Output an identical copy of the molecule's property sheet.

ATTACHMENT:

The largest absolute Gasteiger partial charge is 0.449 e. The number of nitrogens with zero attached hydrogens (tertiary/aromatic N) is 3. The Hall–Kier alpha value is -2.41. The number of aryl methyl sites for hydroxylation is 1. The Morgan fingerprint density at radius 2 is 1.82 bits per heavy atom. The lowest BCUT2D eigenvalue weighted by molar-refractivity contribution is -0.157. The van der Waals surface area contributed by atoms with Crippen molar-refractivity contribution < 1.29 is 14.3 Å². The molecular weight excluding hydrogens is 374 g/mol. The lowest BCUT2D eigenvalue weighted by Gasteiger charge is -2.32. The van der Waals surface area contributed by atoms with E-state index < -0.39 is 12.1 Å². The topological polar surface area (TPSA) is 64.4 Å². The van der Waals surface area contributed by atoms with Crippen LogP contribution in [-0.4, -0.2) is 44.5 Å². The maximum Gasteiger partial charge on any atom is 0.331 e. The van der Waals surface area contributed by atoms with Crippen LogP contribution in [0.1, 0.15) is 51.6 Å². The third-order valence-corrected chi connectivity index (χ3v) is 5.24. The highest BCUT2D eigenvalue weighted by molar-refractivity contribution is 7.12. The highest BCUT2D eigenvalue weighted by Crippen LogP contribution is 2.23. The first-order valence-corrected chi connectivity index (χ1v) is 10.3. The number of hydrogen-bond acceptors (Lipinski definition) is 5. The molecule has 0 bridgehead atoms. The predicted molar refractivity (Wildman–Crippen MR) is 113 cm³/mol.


The largest absolute Gasteiger partial charge is 0.449 e. The number of nitrogens with zero attached hydrogens (tertiary/aromatic N) is 3. The Hall–Kier alpha value is -2.41. The number of aryl methyl sites for hydroxylation is 1. The Morgan fingerprint density at radius 2 is 1.82 bits per heavy atom. The lowest BCUT2D eigenvalue weighted by molar-refractivity contribution is -0.157. The van der Waals surface area contributed by atoms with Crippen molar-refractivity contribution < 1.29 is 14.3 Å². The molecular weight excluding hydrogens is 374 g/mol. The lowest BCUT2D eigenvalue weighted by Gasteiger charge is -2.32. The van der Waals surface area contributed by atoms with E-state index < -0.39 is 12.1 Å². The topological polar surface area (TPSA) is 64.4 Å². The van der Waals surface area contributed by atoms with Crippen LogP contribution in [-0.4, -0.2) is 44.5 Å². The maximum Gasteiger partial charge on any atom is 0.331 e. The van der Waals surface area contributed by atoms with Crippen LogP contribution in [0.1, 0.15) is 51.6 Å². The third-order valence-corrected chi connectivity index (χ3v) is 5.24. The highest BCUT2D eigenvalue weighted by molar-refractivity contribution is 7.12. The highest BCUT2D eigenvalue weighted by Crippen LogP contribution is 2.23. The first-order valence-corrected chi connectivity index (χ1v) is 10.3. The number of hydrogen-bond acceptors (Lipinski definition) is 5. The molecule has 0 bridgehead atoms. The predicted molar refractivity (Wildman–Crippen MR) is 113 cm³/mol.